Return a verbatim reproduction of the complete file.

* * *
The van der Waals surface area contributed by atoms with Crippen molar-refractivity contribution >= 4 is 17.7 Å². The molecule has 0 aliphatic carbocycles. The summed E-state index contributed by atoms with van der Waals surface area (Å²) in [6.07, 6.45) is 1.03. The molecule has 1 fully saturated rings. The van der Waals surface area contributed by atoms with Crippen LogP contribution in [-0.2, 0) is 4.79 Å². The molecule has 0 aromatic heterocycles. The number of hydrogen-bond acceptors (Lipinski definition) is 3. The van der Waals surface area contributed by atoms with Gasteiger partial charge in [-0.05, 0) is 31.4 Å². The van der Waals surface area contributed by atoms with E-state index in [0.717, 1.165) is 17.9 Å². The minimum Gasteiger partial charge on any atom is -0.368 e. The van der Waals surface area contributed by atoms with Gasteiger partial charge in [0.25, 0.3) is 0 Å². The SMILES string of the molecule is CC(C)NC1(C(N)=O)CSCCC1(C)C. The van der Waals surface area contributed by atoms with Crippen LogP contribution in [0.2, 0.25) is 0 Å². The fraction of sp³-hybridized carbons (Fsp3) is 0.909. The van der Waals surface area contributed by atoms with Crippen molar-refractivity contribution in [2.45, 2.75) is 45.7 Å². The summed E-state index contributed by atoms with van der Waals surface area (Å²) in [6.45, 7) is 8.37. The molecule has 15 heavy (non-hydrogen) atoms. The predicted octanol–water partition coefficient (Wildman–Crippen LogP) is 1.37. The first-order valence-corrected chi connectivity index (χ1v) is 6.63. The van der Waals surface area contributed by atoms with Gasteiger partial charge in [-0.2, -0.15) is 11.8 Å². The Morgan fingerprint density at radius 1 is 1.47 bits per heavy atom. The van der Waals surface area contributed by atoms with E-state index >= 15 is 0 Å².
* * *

The van der Waals surface area contributed by atoms with Crippen molar-refractivity contribution >= 4 is 17.7 Å². The molecule has 0 aliphatic carbocycles. The summed E-state index contributed by atoms with van der Waals surface area (Å²) in [6.07, 6.45) is 1.03. The molecule has 1 fully saturated rings. The van der Waals surface area contributed by atoms with Crippen LogP contribution in [-0.2, 0) is 4.79 Å². The molecule has 0 aromatic heterocycles. The number of hydrogen-bond acceptors (Lipinski definition) is 3. The van der Waals surface area contributed by atoms with Gasteiger partial charge in [-0.05, 0) is 31.4 Å². The van der Waals surface area contributed by atoms with E-state index in [0.717, 1.165) is 17.9 Å². The minimum Gasteiger partial charge on any atom is -0.368 e. The van der Waals surface area contributed by atoms with Gasteiger partial charge in [0.25, 0.3) is 0 Å². The SMILES string of the molecule is CC(C)NC1(C(N)=O)CSCCC1(C)C. The van der Waals surface area contributed by atoms with Crippen LogP contribution in [0.2, 0.25) is 0 Å². The fraction of sp³-hybridized carbons (Fsp3) is 0.909. The van der Waals surface area contributed by atoms with Crippen molar-refractivity contribution in [2.45, 2.75) is 45.7 Å². The summed E-state index contributed by atoms with van der Waals surface area (Å²) in [6.45, 7) is 8.37. The molecule has 15 heavy (non-hydrogen) atoms. The predicted octanol–water partition coefficient (Wildman–Crippen LogP) is 1.37. The first-order valence-corrected chi connectivity index (χ1v) is 6.63. The van der Waals surface area contributed by atoms with Gasteiger partial charge in [-0.2, -0.15) is 11.8 Å². The Morgan fingerprint density at radius 1 is 1.47 bits per heavy atom. The van der Waals surface area contributed by atoms with E-state index >= 15 is 0 Å².